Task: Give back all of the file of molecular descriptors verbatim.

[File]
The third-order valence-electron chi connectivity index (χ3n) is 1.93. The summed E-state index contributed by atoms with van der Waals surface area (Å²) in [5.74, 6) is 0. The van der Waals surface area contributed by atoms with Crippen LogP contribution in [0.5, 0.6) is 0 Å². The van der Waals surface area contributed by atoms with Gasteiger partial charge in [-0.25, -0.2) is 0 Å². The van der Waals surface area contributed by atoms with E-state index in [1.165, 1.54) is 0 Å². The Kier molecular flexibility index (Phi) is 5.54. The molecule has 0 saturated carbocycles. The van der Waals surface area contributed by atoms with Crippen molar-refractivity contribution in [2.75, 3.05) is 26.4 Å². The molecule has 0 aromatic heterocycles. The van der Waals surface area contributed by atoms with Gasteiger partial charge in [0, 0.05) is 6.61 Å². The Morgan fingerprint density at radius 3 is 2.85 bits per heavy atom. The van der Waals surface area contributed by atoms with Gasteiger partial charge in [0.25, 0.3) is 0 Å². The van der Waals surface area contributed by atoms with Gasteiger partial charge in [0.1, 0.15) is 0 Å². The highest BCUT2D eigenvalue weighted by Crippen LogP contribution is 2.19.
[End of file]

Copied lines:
The third-order valence-electron chi connectivity index (χ3n) is 1.93. The summed E-state index contributed by atoms with van der Waals surface area (Å²) in [5.74, 6) is 0. The van der Waals surface area contributed by atoms with Crippen LogP contribution in [0.5, 0.6) is 0 Å². The van der Waals surface area contributed by atoms with Gasteiger partial charge in [-0.25, -0.2) is 0 Å². The van der Waals surface area contributed by atoms with E-state index in [1.165, 1.54) is 0 Å². The Kier molecular flexibility index (Phi) is 5.54. The molecule has 0 saturated carbocycles. The van der Waals surface area contributed by atoms with Crippen molar-refractivity contribution in [2.75, 3.05) is 26.4 Å². The molecule has 0 aromatic heterocycles. The van der Waals surface area contributed by atoms with Gasteiger partial charge in [0, 0.05) is 6.61 Å². The Morgan fingerprint density at radius 3 is 2.85 bits per heavy atom. The van der Waals surface area contributed by atoms with Gasteiger partial charge in [0.25, 0.3) is 0 Å². The van der Waals surface area contributed by atoms with Gasteiger partial charge in [0.1, 0.15) is 0 Å². The highest BCUT2D eigenvalue weighted by Crippen LogP contribution is 2.19.